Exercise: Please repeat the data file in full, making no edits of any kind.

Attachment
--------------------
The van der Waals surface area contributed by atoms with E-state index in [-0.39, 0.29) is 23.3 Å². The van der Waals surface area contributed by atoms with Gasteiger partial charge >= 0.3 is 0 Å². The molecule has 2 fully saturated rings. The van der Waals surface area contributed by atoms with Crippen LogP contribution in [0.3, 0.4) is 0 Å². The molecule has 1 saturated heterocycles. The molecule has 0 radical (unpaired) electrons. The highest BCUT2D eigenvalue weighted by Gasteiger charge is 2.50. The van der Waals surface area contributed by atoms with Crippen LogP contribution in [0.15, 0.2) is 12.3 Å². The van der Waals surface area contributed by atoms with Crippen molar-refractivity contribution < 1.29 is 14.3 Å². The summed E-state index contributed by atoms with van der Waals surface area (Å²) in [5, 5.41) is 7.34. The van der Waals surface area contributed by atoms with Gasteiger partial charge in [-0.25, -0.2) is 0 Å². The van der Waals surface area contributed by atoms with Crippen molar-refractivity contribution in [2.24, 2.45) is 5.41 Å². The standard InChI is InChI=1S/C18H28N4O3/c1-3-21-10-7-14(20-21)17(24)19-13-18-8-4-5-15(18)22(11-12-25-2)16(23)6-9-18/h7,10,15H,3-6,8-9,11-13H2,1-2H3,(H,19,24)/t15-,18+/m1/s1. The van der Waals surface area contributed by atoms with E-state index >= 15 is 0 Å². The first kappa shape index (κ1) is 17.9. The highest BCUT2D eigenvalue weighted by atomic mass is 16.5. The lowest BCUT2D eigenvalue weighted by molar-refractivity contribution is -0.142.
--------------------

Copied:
The van der Waals surface area contributed by atoms with E-state index in [-0.39, 0.29) is 23.3 Å². The van der Waals surface area contributed by atoms with Gasteiger partial charge >= 0.3 is 0 Å². The molecule has 2 fully saturated rings. The van der Waals surface area contributed by atoms with Crippen LogP contribution in [0.3, 0.4) is 0 Å². The molecule has 1 saturated heterocycles. The molecule has 0 radical (unpaired) electrons. The highest BCUT2D eigenvalue weighted by Gasteiger charge is 2.50. The van der Waals surface area contributed by atoms with Crippen LogP contribution in [0.15, 0.2) is 12.3 Å². The van der Waals surface area contributed by atoms with Crippen molar-refractivity contribution < 1.29 is 14.3 Å². The summed E-state index contributed by atoms with van der Waals surface area (Å²) in [5, 5.41) is 7.34. The van der Waals surface area contributed by atoms with Gasteiger partial charge in [-0.25, -0.2) is 0 Å². The van der Waals surface area contributed by atoms with Crippen molar-refractivity contribution in [2.24, 2.45) is 5.41 Å². The standard InChI is InChI=1S/C18H28N4O3/c1-3-21-10-7-14(20-21)17(24)19-13-18-8-4-5-15(18)22(11-12-25-2)16(23)6-9-18/h7,10,15H,3-6,8-9,11-13H2,1-2H3,(H,19,24)/t15-,18+/m1/s1. The van der Waals surface area contributed by atoms with E-state index >= 15 is 0 Å². The first kappa shape index (κ1) is 17.9. The highest BCUT2D eigenvalue weighted by atomic mass is 16.5. The lowest BCUT2D eigenvalue weighted by molar-refractivity contribution is -0.142.